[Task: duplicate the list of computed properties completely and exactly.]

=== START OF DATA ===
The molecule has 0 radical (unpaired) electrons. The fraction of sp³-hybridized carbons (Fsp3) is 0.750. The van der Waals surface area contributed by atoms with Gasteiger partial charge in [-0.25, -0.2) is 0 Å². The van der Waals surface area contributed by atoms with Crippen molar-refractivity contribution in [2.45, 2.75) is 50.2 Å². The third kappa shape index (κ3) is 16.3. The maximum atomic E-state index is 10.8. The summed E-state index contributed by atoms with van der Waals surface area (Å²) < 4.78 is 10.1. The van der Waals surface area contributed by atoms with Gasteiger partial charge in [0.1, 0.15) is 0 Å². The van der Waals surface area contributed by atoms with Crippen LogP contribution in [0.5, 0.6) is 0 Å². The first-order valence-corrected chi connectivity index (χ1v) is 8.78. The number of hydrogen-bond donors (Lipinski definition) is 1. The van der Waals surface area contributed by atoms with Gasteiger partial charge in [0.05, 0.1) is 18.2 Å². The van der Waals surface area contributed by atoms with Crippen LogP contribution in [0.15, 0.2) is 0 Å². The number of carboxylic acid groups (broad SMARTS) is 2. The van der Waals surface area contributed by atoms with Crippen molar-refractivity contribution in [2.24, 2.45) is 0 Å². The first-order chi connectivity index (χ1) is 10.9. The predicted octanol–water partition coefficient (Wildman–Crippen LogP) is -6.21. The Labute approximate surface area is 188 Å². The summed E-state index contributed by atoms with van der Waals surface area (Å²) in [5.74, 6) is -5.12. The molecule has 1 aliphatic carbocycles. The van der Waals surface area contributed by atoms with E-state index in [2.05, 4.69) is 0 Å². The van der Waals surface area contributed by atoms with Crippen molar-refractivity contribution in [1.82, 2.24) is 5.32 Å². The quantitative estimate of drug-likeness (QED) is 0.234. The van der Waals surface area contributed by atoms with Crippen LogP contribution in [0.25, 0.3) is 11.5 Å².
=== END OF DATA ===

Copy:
The molecule has 0 radical (unpaired) electrons. The fraction of sp³-hybridized carbons (Fsp3) is 0.750. The van der Waals surface area contributed by atoms with Gasteiger partial charge in [-0.25, -0.2) is 0 Å². The van der Waals surface area contributed by atoms with Crippen molar-refractivity contribution in [2.45, 2.75) is 50.2 Å². The third kappa shape index (κ3) is 16.3. The maximum atomic E-state index is 10.8. The summed E-state index contributed by atoms with van der Waals surface area (Å²) < 4.78 is 10.1. The van der Waals surface area contributed by atoms with Gasteiger partial charge in [0.1, 0.15) is 0 Å². The van der Waals surface area contributed by atoms with Crippen LogP contribution in [0.5, 0.6) is 0 Å². The first-order valence-corrected chi connectivity index (χ1v) is 8.78. The number of hydrogen-bond donors (Lipinski definition) is 1. The van der Waals surface area contributed by atoms with Gasteiger partial charge in [0.05, 0.1) is 18.2 Å². The van der Waals surface area contributed by atoms with Crippen LogP contribution in [0.15, 0.2) is 0 Å². The number of carboxylic acid groups (broad SMARTS) is 2. The van der Waals surface area contributed by atoms with Crippen molar-refractivity contribution in [2.24, 2.45) is 0 Å². The first-order chi connectivity index (χ1) is 10.9. The predicted octanol–water partition coefficient (Wildman–Crippen LogP) is -6.21. The Labute approximate surface area is 188 Å². The summed E-state index contributed by atoms with van der Waals surface area (Å²) in [5.74, 6) is -5.12. The molecule has 1 aliphatic carbocycles. The van der Waals surface area contributed by atoms with E-state index in [2.05, 4.69) is 0 Å². The van der Waals surface area contributed by atoms with Crippen molar-refractivity contribution in [1.82, 2.24) is 5.32 Å². The quantitative estimate of drug-likeness (QED) is 0.234. The van der Waals surface area contributed by atoms with Crippen LogP contribution in [0.25, 0.3) is 11.5 Å².